Professor, Literature Section
areas of expertise: literature, shakespeare, england, books, writing, languages
Peter S. Donaldson was educated at Columbia (BA ’64, PhD ’74) and Cambridge (BA ’66, MA ”70), where he held the Euretta J. Kellett Fellowship. His early research on the convergence of Machiavellian and sacred politics led to the publication of a previously unknown treatise by Bishop Stephen Gardiner, Queen Mary's chancellor, which uses passages from The Prince to reflect on English dynastic politics, and eventually to Machiavelli and Mystery of State (Cambridge U Press, 1988).
Since the late 1980s he has focussed on two major research areas: Shakespeare on Film (Shakespearean films/Shakespearean directors and a series of articles now being revised for a book on Shakespeare and Media Allegory) and electronic projects involving Shakespeare across media. These include the Shakespeare Electronic Archive (http://shea.mit.edu), Hamlet on the Ramparts (http://shea.mit.edu/ramparts) and XMAS: Cross-Media Annotation System, which supports the use of DVDs, images and texts in student online discussions, in class presentations and multimedia essays (http://web.mit.edu/shakspere/xmas).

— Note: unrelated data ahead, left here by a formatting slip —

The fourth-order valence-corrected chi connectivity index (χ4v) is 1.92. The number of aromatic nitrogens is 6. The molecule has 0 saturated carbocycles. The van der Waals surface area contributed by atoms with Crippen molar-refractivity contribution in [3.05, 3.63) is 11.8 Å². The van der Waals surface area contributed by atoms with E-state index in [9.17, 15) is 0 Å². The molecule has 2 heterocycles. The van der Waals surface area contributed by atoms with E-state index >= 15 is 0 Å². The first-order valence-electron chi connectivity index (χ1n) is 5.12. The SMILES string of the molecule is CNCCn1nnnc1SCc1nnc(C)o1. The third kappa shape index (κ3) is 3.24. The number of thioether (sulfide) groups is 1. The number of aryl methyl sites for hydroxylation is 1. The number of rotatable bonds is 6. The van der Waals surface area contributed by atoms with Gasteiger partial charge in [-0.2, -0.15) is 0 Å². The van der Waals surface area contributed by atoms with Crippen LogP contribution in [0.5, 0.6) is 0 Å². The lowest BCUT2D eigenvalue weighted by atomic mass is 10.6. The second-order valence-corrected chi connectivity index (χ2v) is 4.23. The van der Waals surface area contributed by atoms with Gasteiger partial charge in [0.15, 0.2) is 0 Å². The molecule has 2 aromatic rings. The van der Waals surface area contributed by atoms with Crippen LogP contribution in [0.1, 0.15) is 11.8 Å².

Donaldson has also been a pioneer in the use of media-rich presentations for scholarly and intepretive use, beginning with Ghostly Texts and Virtual Performances: Old Hamlet in New Media (SAA Plenary, 1993) and continuing with multimedia essay/presentations on many of the recent wave of Shakespeare films (e.g. Digital Archives and Sibylline Fragments Postmodern Culture 8.2  on Prospero's Books, online at Project Muse and at http://shea.mit.edu/eob). Donaldson is a fellow of the Royal Historical Society (UK), has held research fellowships from the NEH and ACLS, and was the first Lloyd Davis Visiting Professor of Shakespeare Studies at the University of Queensland (2006).
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